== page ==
You’ve likely seen a lot of information in the news about increases to flood insurance premiums. Homeowners are reasonably concerned about the impact these changes will have on the cost of coverage and the value of their homes. I’ve also seen and heard a lot of misinformation. The information in this post is from FEMA. Their website is excellent and while their videos are not the most entertaining, they are informative.
Here are some things you should know as well as key provisions of the plan.
Changes to the National Flood Insurance Program (NFIP) came about through legislation called the Biggert-Waters Flood Insurance Reform Act of 2012.
The law requires changes to all major components of the program, not just flood insurance premiums. Additionally included is flood hazard mapping, grants, and the management of floodplains. Primary and secondary residences are affected as well as businesses.
The reason for the change was that the premium structure didn’t reflect the true risks and costs of flooding. Some homeowners and businesses were receiving insurance at “subsidized” rates.
In Louisiana 83% of NFIP policy holders have policies that are already “acturarially rated” meaning that the premiums on these policies reflect current risk.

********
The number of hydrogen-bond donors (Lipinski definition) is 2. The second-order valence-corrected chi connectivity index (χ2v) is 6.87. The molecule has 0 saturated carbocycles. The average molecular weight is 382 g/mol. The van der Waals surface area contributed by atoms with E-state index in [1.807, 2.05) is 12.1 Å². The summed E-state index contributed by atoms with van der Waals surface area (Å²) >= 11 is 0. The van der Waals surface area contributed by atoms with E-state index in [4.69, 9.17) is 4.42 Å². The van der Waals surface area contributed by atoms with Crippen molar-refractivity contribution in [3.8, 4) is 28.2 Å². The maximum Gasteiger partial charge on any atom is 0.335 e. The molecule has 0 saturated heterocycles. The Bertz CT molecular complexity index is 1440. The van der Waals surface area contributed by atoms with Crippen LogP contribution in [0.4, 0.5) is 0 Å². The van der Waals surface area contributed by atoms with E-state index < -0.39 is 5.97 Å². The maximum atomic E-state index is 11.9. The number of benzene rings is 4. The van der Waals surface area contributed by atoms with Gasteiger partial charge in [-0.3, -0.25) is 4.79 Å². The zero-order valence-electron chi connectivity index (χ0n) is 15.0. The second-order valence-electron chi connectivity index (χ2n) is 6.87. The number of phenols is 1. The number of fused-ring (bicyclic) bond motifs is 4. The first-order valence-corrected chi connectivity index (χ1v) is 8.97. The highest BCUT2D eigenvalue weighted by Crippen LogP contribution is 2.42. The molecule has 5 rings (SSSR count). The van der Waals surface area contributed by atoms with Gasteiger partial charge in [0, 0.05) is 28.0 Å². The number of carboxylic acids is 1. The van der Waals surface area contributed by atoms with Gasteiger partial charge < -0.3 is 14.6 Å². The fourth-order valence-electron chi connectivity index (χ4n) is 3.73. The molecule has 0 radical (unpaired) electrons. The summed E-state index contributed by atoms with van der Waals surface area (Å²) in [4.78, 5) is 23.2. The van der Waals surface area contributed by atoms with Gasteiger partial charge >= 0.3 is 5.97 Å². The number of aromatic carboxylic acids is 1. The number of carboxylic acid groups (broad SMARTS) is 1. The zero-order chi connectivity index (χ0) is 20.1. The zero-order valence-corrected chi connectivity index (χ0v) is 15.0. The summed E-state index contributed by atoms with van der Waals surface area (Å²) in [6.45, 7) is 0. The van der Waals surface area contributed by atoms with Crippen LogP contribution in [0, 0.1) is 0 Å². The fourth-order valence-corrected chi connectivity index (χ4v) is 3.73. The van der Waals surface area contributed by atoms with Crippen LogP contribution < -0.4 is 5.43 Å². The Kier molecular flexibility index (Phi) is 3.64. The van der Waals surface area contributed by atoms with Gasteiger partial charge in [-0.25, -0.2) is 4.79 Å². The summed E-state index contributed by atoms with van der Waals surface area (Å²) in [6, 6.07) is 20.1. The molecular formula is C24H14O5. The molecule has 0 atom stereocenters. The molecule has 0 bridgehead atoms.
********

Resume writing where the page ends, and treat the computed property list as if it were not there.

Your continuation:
10% of all Louisiana NFIP policies cover subsidized primary residences, which will remain subsidized unless or until the property is sold (new rates will be charged to the next owner) or the policy lapses.
4% of Louisiana’s NFIP policies will see increases up to 25% each year until premiums reflect full risk rates. These include non-primary residences, businesses, and severe repetitive loss properties.
Currently House and Senate leaders are involved in bi-partisan discussions and have proposed delays to increases in premiums for primary, non-repetitive loss residences that are currently grandfathered, all properties sold after July 6, 2012, and all properties that purchase a new policy after July 6, 2012. These suggested revisions are in the proposal stage. A vote has not been taken.
The best source of information on flood insurance premiums is your insurance agent. Carter Fourrier, with the Fourrier Agency, was recently at our office to explain the law and it’s provisions. You might want to give them a call as we all found the discussion very help and Carter and his team are highly knowledgeable. Go to: www.fourrieragency.com or call Carter at (225) 383-0682.
The FEMA website has lots of information and videos. I will post the ones I find most interesting. You should also visit the FEMA site, www.FEMA.gov.
LSU has a handy website that can show you were you home is located. Go to: maps.LSUAgCenter.com. Please note, however, that these floodmaps may not be 100% accurate. You may need to get a flood elevation certificate or there may be map adjustments that are not currentlly reflected by the mapping tools.